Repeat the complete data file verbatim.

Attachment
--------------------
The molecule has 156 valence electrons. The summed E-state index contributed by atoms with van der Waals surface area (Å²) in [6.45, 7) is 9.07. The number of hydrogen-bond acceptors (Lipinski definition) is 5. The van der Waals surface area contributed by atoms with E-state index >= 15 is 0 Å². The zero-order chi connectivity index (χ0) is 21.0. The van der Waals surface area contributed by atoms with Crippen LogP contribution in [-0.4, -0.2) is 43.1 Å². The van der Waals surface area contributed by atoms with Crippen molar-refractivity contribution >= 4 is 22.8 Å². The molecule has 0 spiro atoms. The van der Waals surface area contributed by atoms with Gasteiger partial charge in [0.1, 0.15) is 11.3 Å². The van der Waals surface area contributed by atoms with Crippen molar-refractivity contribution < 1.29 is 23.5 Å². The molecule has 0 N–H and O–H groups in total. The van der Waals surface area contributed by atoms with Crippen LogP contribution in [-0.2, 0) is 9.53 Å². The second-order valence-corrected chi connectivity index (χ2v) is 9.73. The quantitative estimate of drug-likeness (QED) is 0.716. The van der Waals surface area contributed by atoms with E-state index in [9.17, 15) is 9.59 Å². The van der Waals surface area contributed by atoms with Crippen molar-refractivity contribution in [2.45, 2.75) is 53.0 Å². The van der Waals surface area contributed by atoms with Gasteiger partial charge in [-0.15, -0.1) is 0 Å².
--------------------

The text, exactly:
The molecule has 156 valence electrons. The summed E-state index contributed by atoms with van der Waals surface area (Å²) in [6.45, 7) is 9.07. The number of hydrogen-bond acceptors (Lipinski definition) is 5. The van der Waals surface area contributed by atoms with E-state index >= 15 is 0 Å². The zero-order chi connectivity index (χ0) is 21.0. The van der Waals surface area contributed by atoms with Crippen LogP contribution in [-0.4, -0.2) is 43.1 Å². The van der Waals surface area contributed by atoms with Crippen molar-refractivity contribution >= 4 is 22.8 Å². The molecule has 0 spiro atoms. The van der Waals surface area contributed by atoms with Gasteiger partial charge in [0.1, 0.15) is 11.3 Å². The van der Waals surface area contributed by atoms with Crippen molar-refractivity contribution < 1.29 is 23.5 Å². The molecule has 0 N–H and O–H groups in total. The van der Waals surface area contributed by atoms with Crippen LogP contribution in [-0.2, 0) is 9.53 Å². The second-order valence-corrected chi connectivity index (χ2v) is 9.73. The quantitative estimate of drug-likeness (QED) is 0.716. The van der Waals surface area contributed by atoms with E-state index in [9.17, 15) is 9.59 Å². The van der Waals surface area contributed by atoms with Crippen molar-refractivity contribution in [2.45, 2.75) is 53.0 Å². The van der Waals surface area contributed by atoms with Gasteiger partial charge in [-0.15, -0.1) is 0 Å².